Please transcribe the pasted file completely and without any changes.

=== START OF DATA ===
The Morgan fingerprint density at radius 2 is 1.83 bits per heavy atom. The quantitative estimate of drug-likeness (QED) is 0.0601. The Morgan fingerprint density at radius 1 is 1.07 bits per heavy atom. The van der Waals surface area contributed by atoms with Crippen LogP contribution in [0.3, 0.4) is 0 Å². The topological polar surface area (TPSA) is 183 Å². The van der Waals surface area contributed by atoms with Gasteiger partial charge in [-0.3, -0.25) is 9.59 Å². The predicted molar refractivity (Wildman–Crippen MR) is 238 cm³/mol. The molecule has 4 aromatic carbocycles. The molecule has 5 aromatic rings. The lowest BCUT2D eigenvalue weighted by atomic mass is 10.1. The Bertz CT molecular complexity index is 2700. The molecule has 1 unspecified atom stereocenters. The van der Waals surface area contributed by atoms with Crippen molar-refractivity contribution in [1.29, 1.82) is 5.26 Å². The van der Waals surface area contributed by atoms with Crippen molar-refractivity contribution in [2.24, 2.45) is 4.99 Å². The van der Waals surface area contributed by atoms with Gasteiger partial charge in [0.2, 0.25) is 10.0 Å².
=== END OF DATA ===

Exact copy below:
The Morgan fingerprint density at radius 2 is 1.83 bits per heavy atom. The quantitative estimate of drug-likeness (QED) is 0.0601. The Morgan fingerprint density at radius 1 is 1.07 bits per heavy atom. The van der Waals surface area contributed by atoms with Crippen LogP contribution in [0.3, 0.4) is 0 Å². The topological polar surface area (TPSA) is 183 Å². The van der Waals surface area contributed by atoms with Gasteiger partial charge in [-0.3, -0.25) is 9.59 Å². The predicted molar refractivity (Wildman–Crippen MR) is 238 cm³/mol. The molecule has 4 aromatic carbocycles. The molecule has 5 aromatic rings. The lowest BCUT2D eigenvalue weighted by atomic mass is 10.1. The Bertz CT molecular complexity index is 2700. The molecule has 1 unspecified atom stereocenters. The van der Waals surface area contributed by atoms with Crippen molar-refractivity contribution in [1.29, 1.82) is 5.26 Å². The van der Waals surface area contributed by atoms with Crippen molar-refractivity contribution in [2.24, 2.45) is 4.99 Å². The van der Waals surface area contributed by atoms with Gasteiger partial charge in [0.2, 0.25) is 10.0 Å².